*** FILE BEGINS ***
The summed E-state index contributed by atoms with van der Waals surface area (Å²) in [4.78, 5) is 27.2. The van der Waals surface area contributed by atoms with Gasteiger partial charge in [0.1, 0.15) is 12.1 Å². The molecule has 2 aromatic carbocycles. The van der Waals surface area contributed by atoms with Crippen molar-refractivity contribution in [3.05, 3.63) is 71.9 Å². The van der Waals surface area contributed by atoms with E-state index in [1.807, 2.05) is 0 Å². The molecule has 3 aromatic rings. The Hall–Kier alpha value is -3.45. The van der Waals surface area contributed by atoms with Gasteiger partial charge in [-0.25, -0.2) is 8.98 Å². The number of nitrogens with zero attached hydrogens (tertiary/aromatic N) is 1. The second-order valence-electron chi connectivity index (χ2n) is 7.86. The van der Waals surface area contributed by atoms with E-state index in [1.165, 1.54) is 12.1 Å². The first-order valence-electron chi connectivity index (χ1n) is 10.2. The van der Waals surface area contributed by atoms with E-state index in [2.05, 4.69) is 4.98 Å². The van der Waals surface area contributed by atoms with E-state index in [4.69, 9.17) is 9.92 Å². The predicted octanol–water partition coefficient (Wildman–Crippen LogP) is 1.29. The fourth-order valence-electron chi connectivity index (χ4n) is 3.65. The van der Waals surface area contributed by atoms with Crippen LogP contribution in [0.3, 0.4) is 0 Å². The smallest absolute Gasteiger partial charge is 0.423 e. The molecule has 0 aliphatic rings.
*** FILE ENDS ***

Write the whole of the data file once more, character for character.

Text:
The summed E-state index contributed by atoms with van der Waals surface area (Å²) in [4.78, 5) is 27.2. The van der Waals surface area contributed by atoms with Gasteiger partial charge in [0.1, 0.15) is 12.1 Å². The molecule has 2 aromatic carbocycles. The van der Waals surface area contributed by atoms with Crippen molar-refractivity contribution in [3.05, 3.63) is 71.9 Å². The van der Waals surface area contributed by atoms with E-state index in [1.807, 2.05) is 0 Å². The molecule has 3 aromatic rings. The Hall–Kier alpha value is -3.45. The van der Waals surface area contributed by atoms with Gasteiger partial charge in [-0.25, -0.2) is 8.98 Å². The number of nitrogens with zero attached hydrogens (tertiary/aromatic N) is 1. The second-order valence-electron chi connectivity index (χ2n) is 7.86. The van der Waals surface area contributed by atoms with E-state index in [1.165, 1.54) is 12.1 Å². The first-order valence-electron chi connectivity index (χ1n) is 10.2. The van der Waals surface area contributed by atoms with E-state index in [2.05, 4.69) is 4.98 Å². The van der Waals surface area contributed by atoms with E-state index in [4.69, 9.17) is 9.92 Å². The predicted octanol–water partition coefficient (Wildman–Crippen LogP) is 1.29. The fourth-order valence-electron chi connectivity index (χ4n) is 3.65. The van der Waals surface area contributed by atoms with Crippen LogP contribution in [0.3, 0.4) is 0 Å². The smallest absolute Gasteiger partial charge is 0.423 e. The molecule has 0 aliphatic rings.